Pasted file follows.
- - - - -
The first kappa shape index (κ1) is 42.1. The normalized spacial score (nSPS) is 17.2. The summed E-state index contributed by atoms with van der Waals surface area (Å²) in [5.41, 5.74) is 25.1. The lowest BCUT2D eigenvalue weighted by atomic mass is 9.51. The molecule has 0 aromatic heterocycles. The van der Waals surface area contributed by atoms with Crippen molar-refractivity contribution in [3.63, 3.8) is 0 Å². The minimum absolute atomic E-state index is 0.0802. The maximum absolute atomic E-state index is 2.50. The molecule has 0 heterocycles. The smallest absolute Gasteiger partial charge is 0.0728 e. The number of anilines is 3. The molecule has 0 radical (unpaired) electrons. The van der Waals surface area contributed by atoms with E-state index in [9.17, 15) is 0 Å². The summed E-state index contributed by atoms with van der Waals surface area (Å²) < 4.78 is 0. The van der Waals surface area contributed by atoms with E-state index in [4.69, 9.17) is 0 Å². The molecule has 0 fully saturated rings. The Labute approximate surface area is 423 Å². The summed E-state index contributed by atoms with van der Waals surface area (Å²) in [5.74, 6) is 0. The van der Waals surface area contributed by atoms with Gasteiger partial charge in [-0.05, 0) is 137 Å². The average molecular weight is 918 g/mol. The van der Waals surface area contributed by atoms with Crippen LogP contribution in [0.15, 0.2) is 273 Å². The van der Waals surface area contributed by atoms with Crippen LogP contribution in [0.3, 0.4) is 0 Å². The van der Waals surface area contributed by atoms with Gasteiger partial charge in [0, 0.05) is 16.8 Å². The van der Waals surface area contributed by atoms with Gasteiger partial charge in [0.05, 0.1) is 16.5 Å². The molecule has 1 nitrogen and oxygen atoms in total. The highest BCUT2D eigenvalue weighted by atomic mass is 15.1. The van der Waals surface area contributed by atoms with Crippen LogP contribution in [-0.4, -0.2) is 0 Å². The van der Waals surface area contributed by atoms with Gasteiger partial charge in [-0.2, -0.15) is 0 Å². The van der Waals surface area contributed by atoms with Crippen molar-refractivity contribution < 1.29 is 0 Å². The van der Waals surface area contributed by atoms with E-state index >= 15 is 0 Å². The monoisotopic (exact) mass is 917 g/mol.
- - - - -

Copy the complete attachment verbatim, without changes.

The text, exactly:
The first kappa shape index (κ1) is 42.1. The normalized spacial score (nSPS) is 17.2. The summed E-state index contributed by atoms with van der Waals surface area (Å²) in [5.41, 5.74) is 25.1. The lowest BCUT2D eigenvalue weighted by atomic mass is 9.51. The molecule has 0 aromatic heterocycles. The van der Waals surface area contributed by atoms with Crippen molar-refractivity contribution in [3.63, 3.8) is 0 Å². The minimum absolute atomic E-state index is 0.0802. The maximum absolute atomic E-state index is 2.50. The molecule has 0 heterocycles. The smallest absolute Gasteiger partial charge is 0.0728 e. The number of anilines is 3. The molecule has 0 radical (unpaired) electrons. The van der Waals surface area contributed by atoms with E-state index in [9.17, 15) is 0 Å². The summed E-state index contributed by atoms with van der Waals surface area (Å²) < 4.78 is 0. The van der Waals surface area contributed by atoms with E-state index in [4.69, 9.17) is 0 Å². The molecule has 0 fully saturated rings. The Labute approximate surface area is 423 Å². The summed E-state index contributed by atoms with van der Waals surface area (Å²) in [5.74, 6) is 0. The van der Waals surface area contributed by atoms with Gasteiger partial charge in [-0.05, 0) is 137 Å². The average molecular weight is 918 g/mol. The van der Waals surface area contributed by atoms with Crippen LogP contribution in [0.15, 0.2) is 273 Å². The van der Waals surface area contributed by atoms with Crippen LogP contribution in [0.3, 0.4) is 0 Å². The van der Waals surface area contributed by atoms with Gasteiger partial charge in [0, 0.05) is 16.8 Å². The van der Waals surface area contributed by atoms with Gasteiger partial charge in [0.05, 0.1) is 16.5 Å². The molecule has 1 nitrogen and oxygen atoms in total. The highest BCUT2D eigenvalue weighted by atomic mass is 15.1. The van der Waals surface area contributed by atoms with Crippen LogP contribution in [-0.4, -0.2) is 0 Å². The van der Waals surface area contributed by atoms with Gasteiger partial charge in [-0.2, -0.15) is 0 Å². The van der Waals surface area contributed by atoms with Crippen molar-refractivity contribution < 1.29 is 0 Å². The van der Waals surface area contributed by atoms with E-state index >= 15 is 0 Å². The monoisotopic (exact) mass is 917 g/mol.